During the Civil War, Florida was one of the 13 states forming the Confederate States of America, and Jacksonville played an important as a port for supplies of food to the Confederate States. Union forces tried to blockade the port, and Jacksonville see-sawed in control between the two sides, with Union forces ultimately gaining control of Jacksonville . The Battle of Olustee on February 20th, 1864 to the west of Jacksonville was one of the most deadly in the Civil War with the Confederates winning this 5 hour battle, but with large numbers of casualties on both sides. Both sides employed around 5000 troops, and on the Union side there were 202 deaths, 1152 wounded and 506 missing, while the Confederates also suffered large losses too, with 93 killed, 847 wounded and 6 missing. Today you can visit the site of the battle at the Olustee Battlefield Historic State Park- 50 miles west of Jacksonville off Exit 1-10 off US 90. In Jacksonville itself you can see more about the Civil War at the MOSH Museum of Science and History (See www.themosh.org 1025 Museum Circle in the City Center near the Southbank Riverwalk. Also for collectibles – see Uncle Davey’s Civil War Antiques & Collectibles at 6140 St Augustine Rd (See www.uncledaveys.com Tel: 904 730 8932)
The Civil War had been fought over the issue of Slavery and territorial control, and Florida had been a slave state from its very beginnings, though African Slaves were treated quite differently under Spanish as opposed to British and American Rule and Laws. Under Spanish Law, Slaves could earn their freedom, own property once freed and had rights under a ‘Task system’ – where once they completed the ‘tasks’ for the day, they were then free to work for themselves, whereas under the British and American systems slaves were considered property – ‘goods and chattels’ to be bought and sold, with almost no rights.
There were certainly good plantations, slave masters and Slave traders and bad ones too; ones who taught and trained their slaves in the many skills that are needed in life and ones who didn’t. African Slaves also brought with them their own stories, music, language and skills too in building, trades, agriculture and labour, and much of the South was built using their labour. There are literally hundreds of thousands of stories that have emerged from the days of Slavery.
‘History’ is both a simple yet complex story of people, politics, religion, race, class systems, power, sex, morals, criminal behaviour, beliefs, economics, laws, doctrines, disease, natural disasters, economic prosperity, fortunes and misfortunes, rights and wrongs and it is the interplay of all these good and bad stories that become history over time, and while in many ways we don’t recognize it, history is happening and evolving every day.
Here in Jacksonville there is a lot of history, and one of the places you should try and visit is the Kingsley Plantation in the Timucuan Ecological and Historic Preserve on Fort George Island.
The Preserve covers an area of around 46,000 acres of land, woods, wetlands, waterways, salt marshes and while most people come here for the fishing, nature walks and baoating there are also a number of historic sites to see. The Preserve is named in respect to the Timucuan people who originally inhabited this whole area prior to the first Europeans arriving on their shores, with shell middens (mounds of shells) now the only marker to their civilisation being here. The French Huguenots also built Fort de la Caroline here and a monument marks the spot. There are also the remnants of San Juan del Puerto – the Spanish Mission.
Most interesting of all is the Kingsley Plantation – a plantation owned by a Quaker, Zephaniah Kingsley Jr. (1765-1843) born in Bristol England, who at age five emigrated with his family to South Carolina. His father, Zephaniah Kingsley Sr. then sent his son to be educated in England, and he only returned to Charleston, South Carolina in 1793. The name ‘Zephaniah’ comes from the ‘Book of Zephaniah’ in the Old Testament.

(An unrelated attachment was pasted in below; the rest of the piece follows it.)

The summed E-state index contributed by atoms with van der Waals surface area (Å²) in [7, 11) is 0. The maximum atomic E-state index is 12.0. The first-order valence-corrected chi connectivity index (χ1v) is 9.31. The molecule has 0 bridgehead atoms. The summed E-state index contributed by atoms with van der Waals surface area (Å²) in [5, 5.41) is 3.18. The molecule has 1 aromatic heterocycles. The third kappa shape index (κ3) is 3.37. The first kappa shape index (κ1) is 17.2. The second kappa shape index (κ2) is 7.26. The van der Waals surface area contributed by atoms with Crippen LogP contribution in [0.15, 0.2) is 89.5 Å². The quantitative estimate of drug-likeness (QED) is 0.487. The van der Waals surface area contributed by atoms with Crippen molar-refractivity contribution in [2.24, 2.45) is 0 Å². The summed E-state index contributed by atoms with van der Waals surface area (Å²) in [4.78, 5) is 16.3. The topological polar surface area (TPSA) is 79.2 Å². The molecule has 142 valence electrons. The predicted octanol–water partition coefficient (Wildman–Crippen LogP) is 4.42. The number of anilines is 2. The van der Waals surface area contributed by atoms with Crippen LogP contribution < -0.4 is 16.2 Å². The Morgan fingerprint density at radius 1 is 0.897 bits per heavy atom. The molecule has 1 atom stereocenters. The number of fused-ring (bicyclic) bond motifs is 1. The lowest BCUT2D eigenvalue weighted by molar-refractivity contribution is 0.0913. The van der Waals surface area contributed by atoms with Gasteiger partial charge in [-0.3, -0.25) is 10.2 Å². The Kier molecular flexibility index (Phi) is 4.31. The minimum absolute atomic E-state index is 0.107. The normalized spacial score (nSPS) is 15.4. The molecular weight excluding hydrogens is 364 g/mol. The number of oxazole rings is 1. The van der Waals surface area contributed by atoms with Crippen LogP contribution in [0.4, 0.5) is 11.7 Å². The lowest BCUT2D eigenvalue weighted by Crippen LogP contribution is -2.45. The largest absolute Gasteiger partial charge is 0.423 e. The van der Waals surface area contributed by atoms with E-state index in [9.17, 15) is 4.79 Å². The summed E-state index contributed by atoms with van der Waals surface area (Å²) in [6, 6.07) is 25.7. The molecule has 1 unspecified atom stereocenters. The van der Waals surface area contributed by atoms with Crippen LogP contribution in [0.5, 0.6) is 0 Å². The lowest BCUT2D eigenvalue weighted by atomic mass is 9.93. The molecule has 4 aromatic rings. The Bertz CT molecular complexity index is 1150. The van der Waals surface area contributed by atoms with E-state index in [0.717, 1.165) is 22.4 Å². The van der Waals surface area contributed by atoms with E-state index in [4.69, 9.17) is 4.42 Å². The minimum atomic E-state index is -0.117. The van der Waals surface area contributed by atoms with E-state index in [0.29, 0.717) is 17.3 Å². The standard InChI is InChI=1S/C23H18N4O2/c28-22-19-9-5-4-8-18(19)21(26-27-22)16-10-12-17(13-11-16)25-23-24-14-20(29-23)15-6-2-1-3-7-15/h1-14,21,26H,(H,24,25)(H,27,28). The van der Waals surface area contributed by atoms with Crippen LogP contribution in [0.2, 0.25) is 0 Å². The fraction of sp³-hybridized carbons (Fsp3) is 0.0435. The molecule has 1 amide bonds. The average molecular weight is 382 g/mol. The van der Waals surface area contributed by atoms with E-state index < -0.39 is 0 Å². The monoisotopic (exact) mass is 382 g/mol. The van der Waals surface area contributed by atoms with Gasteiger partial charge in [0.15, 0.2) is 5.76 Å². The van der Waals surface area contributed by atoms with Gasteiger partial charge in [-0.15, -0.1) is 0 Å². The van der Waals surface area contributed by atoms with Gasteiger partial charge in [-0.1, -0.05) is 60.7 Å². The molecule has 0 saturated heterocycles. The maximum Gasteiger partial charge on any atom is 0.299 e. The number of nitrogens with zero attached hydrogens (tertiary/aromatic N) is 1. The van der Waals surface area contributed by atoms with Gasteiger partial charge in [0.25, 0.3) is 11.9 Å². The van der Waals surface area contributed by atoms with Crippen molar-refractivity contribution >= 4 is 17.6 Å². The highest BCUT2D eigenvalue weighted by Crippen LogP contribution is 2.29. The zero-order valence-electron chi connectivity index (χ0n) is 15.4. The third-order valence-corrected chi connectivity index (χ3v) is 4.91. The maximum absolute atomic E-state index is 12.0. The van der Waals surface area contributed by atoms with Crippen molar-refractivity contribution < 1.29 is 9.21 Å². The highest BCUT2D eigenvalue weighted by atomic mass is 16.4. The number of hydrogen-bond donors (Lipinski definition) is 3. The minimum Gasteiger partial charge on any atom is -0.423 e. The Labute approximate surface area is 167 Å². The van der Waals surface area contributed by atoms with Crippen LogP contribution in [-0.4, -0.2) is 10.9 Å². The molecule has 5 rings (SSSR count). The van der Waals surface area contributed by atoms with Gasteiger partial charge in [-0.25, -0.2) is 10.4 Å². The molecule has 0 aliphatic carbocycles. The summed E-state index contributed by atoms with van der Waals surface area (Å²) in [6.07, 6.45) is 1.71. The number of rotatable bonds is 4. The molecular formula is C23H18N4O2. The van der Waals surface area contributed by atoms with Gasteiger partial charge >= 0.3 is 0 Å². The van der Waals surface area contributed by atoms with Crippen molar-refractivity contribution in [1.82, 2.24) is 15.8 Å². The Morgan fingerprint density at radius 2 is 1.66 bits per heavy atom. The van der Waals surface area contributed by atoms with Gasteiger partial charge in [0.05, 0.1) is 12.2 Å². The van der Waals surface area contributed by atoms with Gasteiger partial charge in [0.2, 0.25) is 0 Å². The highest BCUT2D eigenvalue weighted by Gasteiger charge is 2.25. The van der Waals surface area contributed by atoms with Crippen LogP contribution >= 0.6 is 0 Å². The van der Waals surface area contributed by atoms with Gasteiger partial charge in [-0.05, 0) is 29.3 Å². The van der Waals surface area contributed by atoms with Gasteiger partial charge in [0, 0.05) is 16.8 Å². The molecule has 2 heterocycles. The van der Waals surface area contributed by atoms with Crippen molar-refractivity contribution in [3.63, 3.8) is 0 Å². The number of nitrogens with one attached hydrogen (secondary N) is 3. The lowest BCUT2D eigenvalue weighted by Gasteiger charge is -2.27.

Zephaniah Kingsley Jr. became a merchant, shipping and slave trader, slave smuggler as well as plantation owner, not only having a large number of slaves, but also marrying a 13 year old slave girl, Anna Madgigine Jai Kingsley (1783-1870) and also having 3 other African Slave wives too, and raising 9 children. He had bought Anna in Cuba, but she was born in Senegal, and married her in Cuba, and while he was able to petition the Spanish authorities to free Anna and her children from Slavery, his marriage to her was not recognized by the Spanish, though following his death, she was able to claim property rights. Under American Law, Inter-racial marriage was forbidden.
There is a lot more to this whole story, but today at the Kingsley Plantation on Fort George Island you can see the original Plantation home (built 1797-1798) almost certainly using slave labour, the separate kitchen, barn and 25 Slave Cabins. These buildings were built using what is called ‘Cement Tabby’ – with sand from the river and the lime needed coming from shells taken from the shell middens left behind by the Timucuan and fired in a kiln. If you look closely at the ‘cement tabby’ you will be able to see small pieces of shell in the mortar. I am not sure if there is a connection between a ‘Tortoise Shell Cat’ and the description of the cat as a ‘Tabby’, but maybe there is.
By way of interest, in Sydney Australia, the first buildings also used a lime mortar, the lime coming from Aboriginal shell middens and also fired in kilns, in the same way as it was done here on Fort George Island. The Kingsley Plantation is located at 11676 Palmetto Avenue in the northern end of Fort George Island. Tel: 904 251 3537.
The Fort Caroline Memorial is also located on the island too at 12713 Fort Caroline Rd (Tel: 904 641 7155). The whole park is managed by the NPS (National Park Service).
Also on the island is the Ribault Club Golf Course and a clubhouse that dates back to the 1920’s when it was a private club for members. There is a visitor Center here too (Tel: 904 251 1050) and behind the club there are hire facilities for Kayaks, canoes and small boats.
Today Jacksonville has a population of 820,000 people, and over a million people in the greater Jacksonville area. Of these roughly 60% are white, 30% African American, 8% Hispanic and just 0.1% are Native American.
There are a number of places to see in Jacksonville and these are some of them –